“Amasra: it hides the sea’s song, mind’s burly voice and mermaids screams inside. Well. It is unknown how much the God worked to make up this city.” This piece of tortured prose — from the brochure they hand me at the entrance to the Amasra Museum on the Black Sea Coast — is an excellent example of what happens when you choose the lowest bidder for English translation services. And, I would be depriving you of a deeply moving experience if I didn’t also quote this piece of doggerel from the poet Tahir Karağoz, cited in the same document:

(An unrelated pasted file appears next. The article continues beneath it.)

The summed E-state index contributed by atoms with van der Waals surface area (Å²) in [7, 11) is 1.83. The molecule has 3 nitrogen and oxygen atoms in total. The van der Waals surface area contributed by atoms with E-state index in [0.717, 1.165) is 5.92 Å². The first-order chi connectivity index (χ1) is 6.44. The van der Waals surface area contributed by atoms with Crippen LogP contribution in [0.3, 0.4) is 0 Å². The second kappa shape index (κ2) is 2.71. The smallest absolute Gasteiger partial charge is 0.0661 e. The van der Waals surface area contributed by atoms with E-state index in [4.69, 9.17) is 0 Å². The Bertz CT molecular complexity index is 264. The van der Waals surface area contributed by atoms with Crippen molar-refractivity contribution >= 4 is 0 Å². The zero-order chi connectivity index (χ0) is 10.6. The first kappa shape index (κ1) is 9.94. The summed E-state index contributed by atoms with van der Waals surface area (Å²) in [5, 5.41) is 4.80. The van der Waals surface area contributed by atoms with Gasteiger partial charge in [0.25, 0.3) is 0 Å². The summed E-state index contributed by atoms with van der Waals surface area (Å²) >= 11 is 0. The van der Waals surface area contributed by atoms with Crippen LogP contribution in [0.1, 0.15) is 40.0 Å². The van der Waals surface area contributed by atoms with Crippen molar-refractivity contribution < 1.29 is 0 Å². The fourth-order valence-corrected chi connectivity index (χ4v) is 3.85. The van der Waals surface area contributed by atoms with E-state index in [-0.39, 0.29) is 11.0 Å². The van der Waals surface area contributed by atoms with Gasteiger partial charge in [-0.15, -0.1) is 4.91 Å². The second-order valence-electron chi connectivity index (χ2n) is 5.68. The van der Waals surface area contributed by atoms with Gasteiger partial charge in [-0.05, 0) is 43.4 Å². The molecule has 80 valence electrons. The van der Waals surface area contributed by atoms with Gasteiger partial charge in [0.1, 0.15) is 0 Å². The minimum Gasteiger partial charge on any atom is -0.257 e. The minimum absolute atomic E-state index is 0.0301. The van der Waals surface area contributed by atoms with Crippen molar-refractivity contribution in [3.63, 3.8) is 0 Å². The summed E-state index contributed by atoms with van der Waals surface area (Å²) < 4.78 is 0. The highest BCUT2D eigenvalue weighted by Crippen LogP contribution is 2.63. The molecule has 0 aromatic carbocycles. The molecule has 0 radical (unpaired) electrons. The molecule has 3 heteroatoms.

Adam, who was banished because of a fruit,
Would find Eve here, not at the bottom of yardarm.
The museum is much better than the brochure might lead you to believe, and includes artifacts from many different eras of Amasra’s long history as a port city. A brief listing of the…
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